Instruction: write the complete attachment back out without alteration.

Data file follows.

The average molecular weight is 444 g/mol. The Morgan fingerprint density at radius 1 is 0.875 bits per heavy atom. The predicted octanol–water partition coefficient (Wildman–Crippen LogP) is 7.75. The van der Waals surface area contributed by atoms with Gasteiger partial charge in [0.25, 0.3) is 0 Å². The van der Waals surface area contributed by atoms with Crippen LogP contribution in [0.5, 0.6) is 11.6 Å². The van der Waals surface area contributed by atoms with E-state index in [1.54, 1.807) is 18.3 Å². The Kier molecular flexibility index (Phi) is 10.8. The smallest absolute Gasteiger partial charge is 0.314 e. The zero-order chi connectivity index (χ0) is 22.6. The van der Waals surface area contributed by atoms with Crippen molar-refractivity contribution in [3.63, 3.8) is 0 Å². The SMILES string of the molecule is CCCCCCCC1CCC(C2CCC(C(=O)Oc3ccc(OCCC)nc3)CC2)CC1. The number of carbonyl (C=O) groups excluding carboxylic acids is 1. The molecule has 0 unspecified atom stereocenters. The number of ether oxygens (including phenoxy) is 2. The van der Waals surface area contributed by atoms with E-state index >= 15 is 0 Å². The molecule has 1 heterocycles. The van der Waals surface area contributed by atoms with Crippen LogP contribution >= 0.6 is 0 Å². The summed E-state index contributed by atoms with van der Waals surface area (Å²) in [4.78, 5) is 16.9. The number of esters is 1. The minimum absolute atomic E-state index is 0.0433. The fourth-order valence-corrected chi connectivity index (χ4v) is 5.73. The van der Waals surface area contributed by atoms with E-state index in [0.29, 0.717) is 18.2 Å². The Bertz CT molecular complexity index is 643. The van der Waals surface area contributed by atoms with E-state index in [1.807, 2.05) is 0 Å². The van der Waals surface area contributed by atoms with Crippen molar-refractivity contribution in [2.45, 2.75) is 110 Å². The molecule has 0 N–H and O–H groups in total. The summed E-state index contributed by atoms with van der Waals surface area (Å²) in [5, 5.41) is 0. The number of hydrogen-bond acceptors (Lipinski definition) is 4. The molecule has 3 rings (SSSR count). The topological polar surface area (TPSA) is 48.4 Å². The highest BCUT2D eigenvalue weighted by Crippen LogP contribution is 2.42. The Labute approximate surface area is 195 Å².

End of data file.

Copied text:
The average molecular weight is 444 g/mol. The Morgan fingerprint density at radius 1 is 0.875 bits per heavy atom. The predicted octanol–water partition coefficient (Wildman–Crippen LogP) is 7.75. The van der Waals surface area contributed by atoms with Gasteiger partial charge in [0.25, 0.3) is 0 Å². The van der Waals surface area contributed by atoms with Crippen LogP contribution in [0.5, 0.6) is 11.6 Å². The van der Waals surface area contributed by atoms with E-state index in [1.54, 1.807) is 18.3 Å². The Kier molecular flexibility index (Phi) is 10.8. The smallest absolute Gasteiger partial charge is 0.314 e. The zero-order chi connectivity index (χ0) is 22.6. The van der Waals surface area contributed by atoms with Crippen molar-refractivity contribution in [3.63, 3.8) is 0 Å². The SMILES string of the molecule is CCCCCCCC1CCC(C2CCC(C(=O)Oc3ccc(OCCC)nc3)CC2)CC1. The number of carbonyl (C=O) groups excluding carboxylic acids is 1. The molecule has 0 unspecified atom stereocenters. The number of ether oxygens (including phenoxy) is 2. The van der Waals surface area contributed by atoms with E-state index >= 15 is 0 Å². The molecule has 1 heterocycles. The van der Waals surface area contributed by atoms with Crippen LogP contribution >= 0.6 is 0 Å². The summed E-state index contributed by atoms with van der Waals surface area (Å²) in [4.78, 5) is 16.9. The number of esters is 1. The minimum absolute atomic E-state index is 0.0433. The fourth-order valence-corrected chi connectivity index (χ4v) is 5.73. The van der Waals surface area contributed by atoms with E-state index in [0.29, 0.717) is 18.2 Å². The Bertz CT molecular complexity index is 643. The van der Waals surface area contributed by atoms with E-state index in [1.807, 2.05) is 0 Å². The van der Waals surface area contributed by atoms with Crippen molar-refractivity contribution in [2.45, 2.75) is 110 Å². The molecule has 0 N–H and O–H groups in total. The summed E-state index contributed by atoms with van der Waals surface area (Å²) in [5, 5.41) is 0. The number of hydrogen-bond acceptors (Lipinski definition) is 4. The molecule has 3 rings (SSSR count). The topological polar surface area (TPSA) is 48.4 Å². The highest BCUT2D eigenvalue weighted by Crippen LogP contribution is 2.42. The Labute approximate surface area is 195 Å².